To be perfectly frank, we are the top story of the day. Or to be at least a shade more modest about it, Fandor, Shout! Factory and Werner Herzog. Yesterday, we announced that we’d be making sixteen films from Shout! Factory’s Herzog collection available to view right in the comfort of wherever it is you watch movies coming down the stream. We begin this coming Thursday with Aguirre, the Wrath of God (1972), and we’ll be rolling out one a week all the way through July.
Meantime, ICYMI, do watch Kevin B. Lee‘s video tribute to Roger Ebert, who passed away one year ago this week. The essay pairs portions of Ebert’s review of Aguirre with images from Herzog’s powerful film.
IN OTHER NEWS
Just yesterday, we directed your attention to Time Out‘s list of the best 100 films from the Chinese Mainland. Of all time, of course. Now, via Richard Brody, we have another top 100 to discuss. Les Inrocks has polled 18 critics to compile and write up Le top 100 des plus beaux films français. Coming in at #1: Jean Eustache’s La Maman et la Putain (The Mother and the Whore, 1973). Then come Godard, Renoir, Ophuls, Rohmer and so on. You can also scour the individual ballots.
Who’ll make it into the Cannes 2014 lineup? At Cineuropa, Fabien Lemercier reports that “the world of Parisian film fans is buzzing with rumors blending half-truths and propaganda… [W]hat’s certain is that general delegate Thierry Frémaux is currently hard at work on what is a particularly attractive shortlist on paper, especially in terms of the European titles on offer, and despite the Asian delegation allegedly being fairly small this year.” Meantime, the festival’s announced that Lambert Wilson will be this year’s Master of Ceremonies.
“While Hollywood has experienced notable fights throughout the years over final cut, the lawsuits over [Kenneth Lonergan’s] Margaret  were extraordinary by any measure,” writes Eriq Gardner in the Hollywood Reporter. “Here was Longeran with his follow-up to the Academy Award-nominated film You Can Count on Me. The movie counted on its production team many celebrated filmmakers, including Scott Rudin, Sydney Pollack and Anthony Minghella. It boasted a top-notch cast of Matt Damon, Mark Ruffalo, Matthew Broderick and Anna Paquin. And if that’s not enough, when the situation got rough, none other than cinematic maestro Martin Scorsese collaborated on his own edit in an attempt to broker peace. All that was not enough.” But now, as Gardner reports, Lonergan legal battle with financier Gary Gilbert is finally over.
Michael Haneke will receive “Denmark’s most important cultural award, the Sonning Prize,” reports Jorn Rossing Jensen at Cineuropa.
“His parents had been itinerant Yiddish actors, Salche and Favel Weisenfreund, who roamed the Austro-Hungarian empire, his mother disguised in fake beards and men’s clothes because a female performer would be a scandal. The last of three sons, he was born in a candlelit rooming house for actors in 1895, in the province of Galicia, straddling the border of Poland and Ukraine.” John Strausbaugh tells Paul Muni’s story at the Chiseler.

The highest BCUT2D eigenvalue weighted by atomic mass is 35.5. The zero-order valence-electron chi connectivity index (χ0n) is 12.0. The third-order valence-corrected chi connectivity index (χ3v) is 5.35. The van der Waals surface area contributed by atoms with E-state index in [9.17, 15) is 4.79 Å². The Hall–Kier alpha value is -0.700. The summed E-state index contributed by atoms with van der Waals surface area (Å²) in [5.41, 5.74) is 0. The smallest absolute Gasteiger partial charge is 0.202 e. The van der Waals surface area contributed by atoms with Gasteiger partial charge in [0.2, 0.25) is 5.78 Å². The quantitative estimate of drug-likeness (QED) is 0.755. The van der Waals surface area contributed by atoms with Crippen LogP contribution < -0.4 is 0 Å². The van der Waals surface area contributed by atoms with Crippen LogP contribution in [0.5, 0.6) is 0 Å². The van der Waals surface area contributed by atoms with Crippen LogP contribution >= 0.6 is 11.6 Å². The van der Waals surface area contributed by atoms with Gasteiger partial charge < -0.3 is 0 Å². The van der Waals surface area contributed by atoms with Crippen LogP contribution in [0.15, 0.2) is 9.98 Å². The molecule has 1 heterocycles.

For frieze, Ela Bittencourt looks back on this year’s New Directors/New Films and Film Comment Selects programs.
It’s Ulrike Ottinger Day at DC’s.
Bloomington. On Sunday, Abbas Kiarostami will be at Indiana University for screenings of Certified Copy (2010) and Like Someone in Love (2013), and on Monday, he’ll be interviewed on stage by Richard Peña.
Los Angeles. “Film Independent will hold a live reading of Quentin Tarantino’s shelved Western scirpt The Hateful Eight on April 24,” reports Variety‘s Dave McNary. “The event will be held at the Los Angeles County Museum of Art’s Bing Theater.”
Chicago. The Reader‘s posted guides to the Chicago Underground Film Festival, on through Sunday, and the Chicago Latino Film Festival, running through April 17.
London. Morgan Quaintance for Art Agenda: “While her legendary status and influence on artists of all generations means [Carolee] Schneemann (born in 1939) continues to be a central canonical figure, it is shocking that Water Light/Water Needle—a modest collection of photographs, drawings, and a single video work currently on view at Hales Gallery—is her first solo exhibition in London.”
IN THE WORKS
Will Ferrell is “attached to star in The Secret Life of Walter Mitty scribe Steve Conrad’s Match Maker, which is about tennis’ legendary battle of the sexes match between Billie Jean King and Bobby Riggs,” reports Variety‘s Justin Kroll. “Conrad is currently in pre-production on an untitled John Belushi biopic starring Emile Hirsch.”
Steve Coogan’s Alan Partridge will not only see a sequel but also a television series in the UK, reports the Playlist‘s Kevin Jagernauth.
Tom Hardy will star in and, with Ridley Scott, executive produce Taboo, a BBC period drama created by Steven Knight, who’s directed Hardy in Locke. As Michael Rosser reports for Screen Daily, there’ll be eight one-hour episodes: “Set in 1813, the story follows James Keziah Delaney (Hardy), a rogue adventurer who returns from Africa with 14 ill-gotten diamonds to seek vengeance after the death of his father. Refusing to sell the family business to the East India Company, he sets out to build his own trade and shipping empire and finds himself playing a dangerous game with two warring nations, Britain and America.”
With Jonathan Glazer’s Under the Skin opening this weekend, I’ve updated its entry. Films currently in theaters that seem to be faring quite well at Critics Round Up: Chris Eska’s The Retrieval, Anthony Chen’s Ilo Ilo and Gareth Evans’s The Raid 2.
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